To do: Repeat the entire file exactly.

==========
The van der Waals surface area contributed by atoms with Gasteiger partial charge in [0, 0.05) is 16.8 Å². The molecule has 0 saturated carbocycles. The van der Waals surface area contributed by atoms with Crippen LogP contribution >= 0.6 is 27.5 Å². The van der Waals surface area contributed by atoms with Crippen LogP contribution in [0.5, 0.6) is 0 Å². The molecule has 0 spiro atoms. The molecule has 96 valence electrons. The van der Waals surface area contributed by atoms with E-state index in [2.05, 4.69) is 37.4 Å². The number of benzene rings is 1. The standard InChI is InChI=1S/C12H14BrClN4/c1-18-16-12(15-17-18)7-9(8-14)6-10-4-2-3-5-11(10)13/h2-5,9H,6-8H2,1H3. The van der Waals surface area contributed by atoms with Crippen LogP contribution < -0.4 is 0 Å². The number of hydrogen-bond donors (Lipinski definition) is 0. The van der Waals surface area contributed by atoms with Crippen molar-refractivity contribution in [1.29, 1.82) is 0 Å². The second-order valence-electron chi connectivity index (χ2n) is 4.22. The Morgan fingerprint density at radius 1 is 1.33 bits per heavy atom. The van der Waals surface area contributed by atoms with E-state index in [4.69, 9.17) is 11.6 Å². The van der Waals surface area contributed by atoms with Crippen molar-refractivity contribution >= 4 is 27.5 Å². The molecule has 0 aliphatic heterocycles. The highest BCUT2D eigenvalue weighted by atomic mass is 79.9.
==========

The van der Waals surface area contributed by atoms with Gasteiger partial charge in [0, 0.05) is 16.8 Å². The molecule has 0 saturated carbocycles. The van der Waals surface area contributed by atoms with Crippen LogP contribution >= 0.6 is 27.5 Å². The van der Waals surface area contributed by atoms with Crippen LogP contribution in [0.5, 0.6) is 0 Å². The molecule has 0 spiro atoms. The molecule has 96 valence electrons. The van der Waals surface area contributed by atoms with E-state index in [2.05, 4.69) is 37.4 Å². The number of benzene rings is 1. The standard InChI is InChI=1S/C12H14BrClN4/c1-18-16-12(15-17-18)7-9(8-14)6-10-4-2-3-5-11(10)13/h2-5,9H,6-8H2,1H3. The van der Waals surface area contributed by atoms with Crippen LogP contribution < -0.4 is 0 Å². The number of hydrogen-bond donors (Lipinski definition) is 0. The van der Waals surface area contributed by atoms with Crippen molar-refractivity contribution in [1.29, 1.82) is 0 Å². The second-order valence-electron chi connectivity index (χ2n) is 4.22. The Morgan fingerprint density at radius 1 is 1.33 bits per heavy atom. The van der Waals surface area contributed by atoms with E-state index in [4.69, 9.17) is 11.6 Å². The van der Waals surface area contributed by atoms with Crippen molar-refractivity contribution >= 4 is 27.5 Å². The molecule has 0 aliphatic heterocycles. The highest BCUT2D eigenvalue weighted by atomic mass is 79.9.